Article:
If we believe people have inherent dignity and worth, we ought not reduce their names to a lazy shorthand for what we think is wrong with the world.
“Number 14,” a prisoner shouts and the prisoners in the cells around him laugh. “Number 4,” yells another and everyone laughs again. It’s an old joke. Instead of telling the same jokes over and over again, the prisoners save time by numbering them.
Amusing, as a joke, but it helps explain the way Catholics talk to each other these days, and not in a good sense. Shout out “Fr. James Martin!” or “Scott Hahn!” and your friends and fans know how to respond. Everything they think wrong or right with the Church has been encoded in those names. And everything they think wrong with others has also been encoded in those names.
They’re a kind of a rhetorical amphetamine. You become addicted to using them for the rush, and when you use them they ramp up everything you do.
*Readers will know the kind of attacks Fr. Martin gets. Dr. Hahn gets the same kind, though not as often from people with such large readerships. He’s often patronized, which I think is worse than being insulted. In a Facebook discussion I saw a few weeks ago, he was put down as “very fundamentalistic and simplistic,” also “shallow.” His fans are “Republican-rite converts.” He’s one those converts “from extreme Evangelical fringe denominations who join the Catholic Church and then attempt to make it as batshit as their ‘moral majority’ churches.”
To some, “Fr. James Martin!” means care for a marginalized group, pastoral sensitivity, and openness. It says “I’m like him.” The invocation of his name conveys opposition to “bigotry, fundamentalism, and homophobia.”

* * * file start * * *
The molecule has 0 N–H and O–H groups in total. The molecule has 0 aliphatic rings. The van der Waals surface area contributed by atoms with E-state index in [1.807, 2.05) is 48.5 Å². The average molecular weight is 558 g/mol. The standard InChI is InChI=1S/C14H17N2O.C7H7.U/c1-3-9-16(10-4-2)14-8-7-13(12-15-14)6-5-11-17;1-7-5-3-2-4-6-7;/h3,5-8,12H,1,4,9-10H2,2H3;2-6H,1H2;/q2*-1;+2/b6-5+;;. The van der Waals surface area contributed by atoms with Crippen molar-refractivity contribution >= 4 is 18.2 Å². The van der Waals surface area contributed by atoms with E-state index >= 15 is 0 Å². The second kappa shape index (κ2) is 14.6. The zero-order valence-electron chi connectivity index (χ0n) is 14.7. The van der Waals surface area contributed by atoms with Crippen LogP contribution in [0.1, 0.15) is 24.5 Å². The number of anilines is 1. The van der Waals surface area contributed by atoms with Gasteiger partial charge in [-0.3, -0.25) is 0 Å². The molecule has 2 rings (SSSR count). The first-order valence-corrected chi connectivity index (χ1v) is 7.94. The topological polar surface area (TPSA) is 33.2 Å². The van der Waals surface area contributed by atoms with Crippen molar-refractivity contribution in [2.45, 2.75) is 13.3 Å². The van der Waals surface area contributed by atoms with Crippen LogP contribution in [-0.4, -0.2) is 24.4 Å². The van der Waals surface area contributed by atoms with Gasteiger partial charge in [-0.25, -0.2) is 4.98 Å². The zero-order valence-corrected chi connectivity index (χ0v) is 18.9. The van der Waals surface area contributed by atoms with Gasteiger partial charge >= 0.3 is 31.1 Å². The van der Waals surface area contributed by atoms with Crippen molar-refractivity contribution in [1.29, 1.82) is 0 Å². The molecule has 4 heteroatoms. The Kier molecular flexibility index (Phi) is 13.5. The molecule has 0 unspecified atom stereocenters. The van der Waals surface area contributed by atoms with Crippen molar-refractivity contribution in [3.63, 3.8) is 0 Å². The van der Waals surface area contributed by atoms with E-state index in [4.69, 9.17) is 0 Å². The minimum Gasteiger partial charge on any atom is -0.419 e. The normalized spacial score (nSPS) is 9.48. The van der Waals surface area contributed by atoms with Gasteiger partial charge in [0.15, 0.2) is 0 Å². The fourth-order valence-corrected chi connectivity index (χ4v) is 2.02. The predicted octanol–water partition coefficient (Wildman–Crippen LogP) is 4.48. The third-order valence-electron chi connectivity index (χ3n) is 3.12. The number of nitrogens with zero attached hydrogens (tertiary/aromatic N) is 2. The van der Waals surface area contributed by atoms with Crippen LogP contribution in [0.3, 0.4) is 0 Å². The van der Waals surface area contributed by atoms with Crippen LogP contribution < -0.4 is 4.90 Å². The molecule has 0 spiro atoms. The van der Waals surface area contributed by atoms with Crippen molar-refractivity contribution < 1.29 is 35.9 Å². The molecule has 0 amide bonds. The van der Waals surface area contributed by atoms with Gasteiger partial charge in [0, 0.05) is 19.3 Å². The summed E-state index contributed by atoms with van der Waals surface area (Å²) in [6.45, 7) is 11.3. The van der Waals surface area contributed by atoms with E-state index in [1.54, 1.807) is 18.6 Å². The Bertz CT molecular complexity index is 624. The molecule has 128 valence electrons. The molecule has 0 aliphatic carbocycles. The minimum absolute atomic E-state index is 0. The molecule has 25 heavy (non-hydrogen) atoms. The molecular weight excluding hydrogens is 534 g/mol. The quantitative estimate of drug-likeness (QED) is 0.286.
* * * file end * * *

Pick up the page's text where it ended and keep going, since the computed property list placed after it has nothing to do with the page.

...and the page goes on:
To others, the name means rejection of Church teaching, and dissembling rejection at that. It says, “I’m not like him.” The invocation of his name conveys opposition to “compromise, dissent, and heresy.”
This happens with Scott Hahn as well. To some, “Scott Hahn!” means “orthodoxy, biblical seriousness, excitement about the faith.” It says “I’m like him.”
To others, it means “the infection of Protestantism, fundamentalism, and enthusiasm” in the old, bad sense. It says, “I’m not like him.” To both groups, it means “EWTN Catholicism” or “Franciscan University Catholicism.”
Polarized Catholic discourse
I know both of these men slightly. I’ve had a couple of talks with Fr. Martin and longer talks with Scott Hahn. I don’t exactly agree with either of them, though I respect what they’re trying to do. In the polarized state of Catholic discourse today, that admission of respect is enough for partisans on both sides to throw me in with their other enemies. You have to be all in or you’re out. Worse, you have to be completely against the other side or you’re out.
You can easily come up with many other examples. People choose symbols for their side, and symbols for the other side — heroes with whom they will identify themselves and villains they will battle. Sometimes they divide people who would not want to be divided, like Pope Francis vs. Pope Benedict and St. John Paul II. Other times they encourage divisions that shouldn’t be encouraged, like “Novus Ordo Catholics” vs. “Traditionalists.” It’s a Catholic version of identity politics. It’s an ancient version too, having vexed St. Paul (see 1 Corinthians 1:12).